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Matrix Factorizations: Singular Value Decomposition. Presented by Nik Clark MTH 421. Introduction. In the exciting world of numerical analysis, one may wonder “Why? Why do I study matrices and their factorizations?”

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introduction
Introduction
  • In the exciting world of numerical analysis, one may wonder “Why? Why do I study matrices and their factorizations?”
  • Such a simple answer, “Because matrices and their decompositions can take you anywhere!”
matrix decompositions
Choleski

Jordan

LU

Polar

Proper Orthogonal

QR

Schur

Singular Value

Spectral (Eigendecomposition)

Matrix Decompositions

Some interesting ways to decompose a matrix

singular value decomposition
Singular Value Decomposition

We’d like to more formally introduce you to Singular Value Decomposition (SVD) and some of its applications.

what is svd
What is SVD?
  • SVD is a type of factorization for a rectangular, real or complex, matrix.
  • THEOREM:

All matrices Amxn have a singular value decomposition.

why should we care
Why should we care?
  • All math is awesome.
  • Also because SVD can be applied to several situations:
    • Data Compression
    • Analyzing DNA Gene Expression Data
    • Solving Least Squares Problems
    • Information Retrieval
more caring
More Caring
  • Image Processing
    • De-blurring
  • Seismology
  • Digital Signal Processing
    • Noise Reduction
  • Data Hiding
    • Cryptography
    • Watermarks
  • Researching Databases
back to the svd
Back to the SVD
  • Each mxn matrix A decomposes into the product of three matrices A=UΣVT
  • U is orthogonal and mxm. Its columns span col(A).
  • V is also orthogonal, but is nxn. Its columns span row(A)
  •  is a diagonal matrix where the singular values of A are along the main diagonal, and all other values are zero.
more on svd
More on SVD
  • The m columns of matrix U are the eigenvectors of AAT
  • The n columns of matrix V are the eigenvectors of ATA
  • The entries of the main diagonal of matrix  are the singular values of A, denoted by i
another way to write
Another Way to Write
  • An additional way to write A, apart from A=UΣVT :

A = 1u1vT1 +2u2vT2 + …+rurvTr ,

Where r = rank(A), and is defined to be the number of linearly independent columns of A.

importance
Importance
  • Each term of the expansion is already in order of importance.
  • 1≥ 2 ≥ … ≥ k ≥ 0
rank k approximation
Rank k Approximation
  • Ak=UkΣkVTk
  • Where Ak is the first k terms of the SVD factorization of A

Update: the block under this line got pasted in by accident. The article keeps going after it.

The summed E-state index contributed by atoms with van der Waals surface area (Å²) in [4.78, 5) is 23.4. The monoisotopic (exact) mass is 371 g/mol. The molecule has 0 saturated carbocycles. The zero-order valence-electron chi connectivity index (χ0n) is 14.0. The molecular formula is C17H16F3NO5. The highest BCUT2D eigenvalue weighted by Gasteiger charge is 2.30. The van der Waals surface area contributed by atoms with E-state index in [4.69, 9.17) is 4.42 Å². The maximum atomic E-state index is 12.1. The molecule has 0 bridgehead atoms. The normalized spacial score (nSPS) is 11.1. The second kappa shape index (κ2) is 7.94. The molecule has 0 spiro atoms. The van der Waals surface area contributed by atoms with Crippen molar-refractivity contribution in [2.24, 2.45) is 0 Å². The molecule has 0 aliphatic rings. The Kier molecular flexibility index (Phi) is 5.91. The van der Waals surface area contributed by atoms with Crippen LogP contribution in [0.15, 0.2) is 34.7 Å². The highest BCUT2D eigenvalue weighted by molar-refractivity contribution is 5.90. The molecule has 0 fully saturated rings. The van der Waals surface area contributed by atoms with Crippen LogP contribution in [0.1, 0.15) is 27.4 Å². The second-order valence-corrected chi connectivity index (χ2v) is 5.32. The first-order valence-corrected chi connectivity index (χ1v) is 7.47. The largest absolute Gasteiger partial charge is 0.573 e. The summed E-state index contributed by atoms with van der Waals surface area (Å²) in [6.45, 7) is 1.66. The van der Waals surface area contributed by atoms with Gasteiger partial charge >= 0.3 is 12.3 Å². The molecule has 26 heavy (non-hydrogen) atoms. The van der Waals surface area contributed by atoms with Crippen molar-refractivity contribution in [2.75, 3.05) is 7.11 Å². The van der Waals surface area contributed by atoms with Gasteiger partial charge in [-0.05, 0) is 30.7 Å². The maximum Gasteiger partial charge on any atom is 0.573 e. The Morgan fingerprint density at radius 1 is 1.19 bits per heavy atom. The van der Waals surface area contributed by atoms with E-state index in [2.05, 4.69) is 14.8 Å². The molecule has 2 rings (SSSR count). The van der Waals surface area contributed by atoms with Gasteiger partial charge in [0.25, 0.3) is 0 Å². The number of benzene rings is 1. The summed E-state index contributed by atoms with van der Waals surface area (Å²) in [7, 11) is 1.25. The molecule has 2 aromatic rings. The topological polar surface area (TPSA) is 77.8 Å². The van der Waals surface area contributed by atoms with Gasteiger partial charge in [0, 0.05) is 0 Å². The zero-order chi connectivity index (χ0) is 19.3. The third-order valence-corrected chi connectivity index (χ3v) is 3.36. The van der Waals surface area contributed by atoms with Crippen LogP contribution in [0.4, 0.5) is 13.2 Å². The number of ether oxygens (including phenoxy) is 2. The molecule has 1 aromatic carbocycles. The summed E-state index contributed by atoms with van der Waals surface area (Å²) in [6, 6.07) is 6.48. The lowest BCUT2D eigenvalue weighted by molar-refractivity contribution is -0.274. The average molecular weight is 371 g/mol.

• i.e. A = 1u1vT1 +2u2vT2 + …+kukvTk
more on rank
More on Rank
  • A = 1u1vT1 +2u2vT2 + …+kukvTk
  • Where each term of the expansion is a rank 1 matrix.
an example code breaking
An Example: Code breaking
  • Cipher- a method for encrypting a message.
  • Cryptography – The art of creating a coded message using a cipher.
  • Cryptanalysis – The art of breaking a code by finding its weakness.
  • Cryptology – the study of the aforementioned definitions.
how do we decode the code
How do we decode the code?
  • Most commonly, a cryptogram is created by substituting one letter for another.
  • When decoding a code (in english) it is easiest to first decode the vowels.
  • Vowel pairs are less frequent than consonant-vowel pairs.
  • More frequently, vowels follow consonants, vfc.
slide16
vcf
  • When vowels follow consonants, there is a mathematical proportion:

number of vowel pairs

number of vowels

number consonant-vowel pairs

number of consonants

<

the matrix
The matrix
  • We define matrix A to be a digram frequency of the letter combinations of our text.
  • aij is the number of times the ith letter is followed by the jth letter.
  • We define vector wi to equal 1 when the letter is a vowel and 0 otherwise.
  • Vector ci is defined to equal 1 when the letter is a consonant and 0 otherwise.
slide19
Thus
  • Our vectors w and c are orthogonal.
  • wTAw is the number of vowel pairs.
  • cTAw is the number of consonant vowel pairs.
  • We can now rewrite our equation:

wTAw

wTA(w+c)

cTAw

cTA(w+c)

<

singular vectors
Singular Vectors
  • A ~ A1 = 1u1vT1
  • f = k1* u1
  • f = k2* v1
  • Where f represents the frequency of the words in the text.
rank two
Rank Two
  • A ~ A2 = 1u1vT1 +2u2vT2
  • Rank two is the frequency of vowel pairs.
  • Each vowel (except for u) corresponds to a (+, -) vector pair.
  • Each consonant corresponds to a (-, +) vector pair.
  • There are some exceptions
neuter letters
Neuter Letters
  • Those letters that correspond to a (+, +) vector pair or a (-, -) vector pair are called neuter.
  • These letter patterns correspond to any text we consider.
an encrypted example
An Encrypted Example
  • The following matrix is the digram matrix of an encrypted text (cryptogram) similar to the sentence below.
  • What does this mean??
  • Gsviv rh ml zkkorw nzgsvnzgrxk ru gsviv rh ml nzgsvnzgrxh gl zkkob.
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